Map Jesus in Aenon
Map Jesus in Aenon. Jesus and his disciples leave Jerusalem after stirring up heated debate among the Bible scholars. John the Baptist stays behind and is arrested a short time later, and eventually beheaded.
Jesus, in Cana, heals Capernaum boy
Jesus, in Cana, heals boy in Capernaum
John 4:46-54, Casual English Bible
Jesus goes to CanaJesus went back to the Galilean village of Cana, where he had turned water into wine. Further ahead, in the village of Capernaum, a government official had a son who was critically ill. When the official heard that Jesus had returned to Galilee from Judea, he went to meet him. He told Jesus that his son was about to die, and he begged Jesus to come to the village and heal him. Jesus told the people, “You folks aren’t going to believe in me until you see proof. You need miraculous signs.” The official told Jesus, “Please, sir, come with me before my little boy dies.”
Long-distance healingJesus told the man, “Go back home. Your son will live.” The man believed him and went back home. On his way home, some of his servants rushed to meet him. They brought news that his son was alive and doing well. 5he man asked what time his son started to get better. They said, “Yesterday at about one o’clock in the afternoon. That’s when the fever broke.”
Converted by the miracleImmediately, the father realized that was the very hour Jesus told him, “Go back home. Your son will live.” The man became a believer because of this. So did everyone in his household. This was the second miraculous sign Jesus did. He did it after returning to Galilee from Judea.
Jesus, in Cana, heals boy in Capernaum
Model of JerusalemModel of Jerusalem in the time of Jesus Christ, with the Temple, Fortress of Antonia, Sheep Gate, Pools of Bethesda, Pool of Siloam.
The Jewish Temple in Jerusalem during the time of Jesus was built by King Herod, beginning between 20-18 BCE. The Temple was a major cultural, religious, and political center of the Jewish people. It was located on the Temple Mount, a large platform of stone that covered an area of about 36 acres.
The Temple was made up of various components. This included the Courtyard of the Gentiles, the Women's Courtyard, the Court of Israel, and the Holy of Holies, which housed the Ark of the Covenant. The Ark had been lost to invaders by the time of Jesus. The Temple was also the location for sacrifices and offerings to God.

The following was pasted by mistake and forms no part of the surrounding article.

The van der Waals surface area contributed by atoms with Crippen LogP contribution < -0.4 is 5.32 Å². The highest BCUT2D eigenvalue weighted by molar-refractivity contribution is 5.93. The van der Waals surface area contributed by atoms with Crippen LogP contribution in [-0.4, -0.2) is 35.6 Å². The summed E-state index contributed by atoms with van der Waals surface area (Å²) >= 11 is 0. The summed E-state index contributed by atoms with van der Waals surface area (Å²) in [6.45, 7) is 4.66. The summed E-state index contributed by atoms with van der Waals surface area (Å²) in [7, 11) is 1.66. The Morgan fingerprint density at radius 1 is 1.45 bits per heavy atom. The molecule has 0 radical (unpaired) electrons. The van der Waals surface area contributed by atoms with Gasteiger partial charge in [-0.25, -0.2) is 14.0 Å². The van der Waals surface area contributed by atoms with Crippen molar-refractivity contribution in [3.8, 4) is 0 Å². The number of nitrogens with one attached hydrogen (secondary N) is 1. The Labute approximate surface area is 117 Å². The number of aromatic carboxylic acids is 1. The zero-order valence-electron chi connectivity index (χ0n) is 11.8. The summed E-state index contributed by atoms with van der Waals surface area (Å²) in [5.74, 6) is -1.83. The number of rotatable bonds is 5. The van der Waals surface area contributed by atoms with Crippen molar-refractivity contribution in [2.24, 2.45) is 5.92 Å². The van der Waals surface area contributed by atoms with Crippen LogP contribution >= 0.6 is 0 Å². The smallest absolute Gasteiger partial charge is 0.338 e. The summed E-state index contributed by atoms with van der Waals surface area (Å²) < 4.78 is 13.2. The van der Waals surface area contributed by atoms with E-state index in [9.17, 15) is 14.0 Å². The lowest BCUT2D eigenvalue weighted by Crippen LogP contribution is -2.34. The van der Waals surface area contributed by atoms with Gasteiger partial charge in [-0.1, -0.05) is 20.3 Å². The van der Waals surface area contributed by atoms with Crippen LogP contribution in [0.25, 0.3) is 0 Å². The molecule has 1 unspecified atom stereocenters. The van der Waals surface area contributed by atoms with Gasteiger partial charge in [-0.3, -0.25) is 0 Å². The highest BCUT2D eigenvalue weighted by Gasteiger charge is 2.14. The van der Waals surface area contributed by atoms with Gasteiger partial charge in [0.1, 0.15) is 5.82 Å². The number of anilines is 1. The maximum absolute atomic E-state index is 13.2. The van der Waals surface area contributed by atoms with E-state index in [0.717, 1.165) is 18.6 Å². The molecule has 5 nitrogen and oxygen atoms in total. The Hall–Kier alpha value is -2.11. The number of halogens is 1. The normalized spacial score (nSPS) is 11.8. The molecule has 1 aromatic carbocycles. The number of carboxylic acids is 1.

During Jesus' time, the Temple was a bustling religious center, and Jews and pilgrims from all over the world traveled to Jerusalem to worship there. The Temple was where Jesus overturned the tables of the money-changers and the dove-sellers. It was also where he encountered the teachers of the law and had several notable debates with them.
Jerusalem itself was a city of great significance and sacredness to the Jewish people. The city was first established as the capital of Israel by King David and was the site of the First Temple, which was destroyed by the Babylonians in 587 BCE. After the Jews returned from Babylonian exile, they rebuilt the Temple and the city.
During Jesus' time, Jerusalem was under Roman rule and was a bustling cosmopolitan city. It was home to several parties and sects, including the Pharisees, Sadducees, Essenes, and Zealots. The city was also an important trading hub, with traders and merchants coming from all over the Roman Empire to do business there.
Despite its importance and significance, Jerusalem was also a city that experienced conflict and tension during the time of Jesus. The Jewish people longed for independence and freedom from Roman rule, and there were several revolts that took place both during and after Jesus' lifetime.
So, the Jewish Temple and Jerusalem in the time of Jesus were central to Jewish culture, religion, and politics. The Temple was a significant religious center, and Jerusalem was a bustling city that was at the heart of many historical events. Together, these two places provide important context and insights into the life and teachings of Jesus.
Traveling advice from Jesus' brothers
Traveling advice from Jesus' brothersWhen Jesus' brothers saw what Jesus was capable of and how he drew the crowds, they encouraged Jesus to go to Judea. There he couldshow his miracles to the world. Jerusalem was in Judea. “You should leave here and head down to Judea so your followers there can see the kinds of things you’re doing. If you want to spread the word, you don’t keep it a secret. The world needs to meet you and see what you’re doing” (John 7:3-4). In Matthew 12:46-50, Jesus used the opportunity of his brothers’ visit to teach about the spiritual ties between his followers and him. He told them, "Anyone who does what God wants is family to me."
Forever a virgin?The brothers of Jesus were mentioned in the Bible as his siblings, but their relationship with Jesus has been debated by scholars. The Casual English Bible say that some people believe that Mary, the mother of Jesus, had other children with Joseph after Jesus was born. Other Christians say Mary remained a virgin.
Jesus brothers, or were they cousins?In the Gospel of Mark, people from Jesus' hometown called him the son of Mary and the brother of James, Joseph, Judas, and Simon (Mark 6:3). However, in Catholic tradition, scholars say Mary remained a virgin throughout her life. So, these "brothers" were cousins or close relatives.
Brother James, pastor in Jerusalem?Christian tradition teaches that the brothers became his followers after his death and resurrection. James, one of the brothers, became a leader in the early Christian church in Jerusalem and wrote the book of James in the New Testament. Despite the debate around their relationship with Jesus, the brothers of Jesus served as important figures in the expanding Christian movement after his death.
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